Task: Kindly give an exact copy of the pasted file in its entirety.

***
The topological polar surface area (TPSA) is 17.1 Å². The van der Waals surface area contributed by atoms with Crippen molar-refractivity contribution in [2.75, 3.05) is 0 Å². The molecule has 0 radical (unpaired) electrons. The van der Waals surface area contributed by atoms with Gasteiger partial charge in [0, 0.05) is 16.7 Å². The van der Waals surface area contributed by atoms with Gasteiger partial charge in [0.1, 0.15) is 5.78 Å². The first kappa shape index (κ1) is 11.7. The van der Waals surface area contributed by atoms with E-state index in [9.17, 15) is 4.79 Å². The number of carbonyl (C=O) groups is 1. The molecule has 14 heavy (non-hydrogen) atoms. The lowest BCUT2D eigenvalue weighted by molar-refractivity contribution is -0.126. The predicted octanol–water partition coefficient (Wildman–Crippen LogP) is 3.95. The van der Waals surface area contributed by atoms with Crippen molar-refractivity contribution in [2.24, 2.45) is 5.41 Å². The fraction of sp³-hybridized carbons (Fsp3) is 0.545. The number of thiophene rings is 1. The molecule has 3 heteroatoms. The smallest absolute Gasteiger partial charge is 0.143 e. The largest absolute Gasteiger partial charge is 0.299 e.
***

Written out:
The topological polar surface area (TPSA) is 17.1 Å². The van der Waals surface area contributed by atoms with Crippen molar-refractivity contribution in [2.75, 3.05) is 0 Å². The molecule has 0 radical (unpaired) electrons. The van der Waals surface area contributed by atoms with Gasteiger partial charge in [0, 0.05) is 16.7 Å². The van der Waals surface area contributed by atoms with Gasteiger partial charge in [0.1, 0.15) is 5.78 Å². The first kappa shape index (κ1) is 11.7. The van der Waals surface area contributed by atoms with E-state index in [9.17, 15) is 4.79 Å². The number of carbonyl (C=O) groups is 1. The molecule has 14 heavy (non-hydrogen) atoms. The lowest BCUT2D eigenvalue weighted by molar-refractivity contribution is -0.126. The predicted octanol–water partition coefficient (Wildman–Crippen LogP) is 3.95. The van der Waals surface area contributed by atoms with Crippen molar-refractivity contribution in [2.24, 2.45) is 5.41 Å². The fraction of sp³-hybridized carbons (Fsp3) is 0.545. The number of thiophene rings is 1. The molecule has 3 heteroatoms. The smallest absolute Gasteiger partial charge is 0.143 e. The largest absolute Gasteiger partial charge is 0.299 e.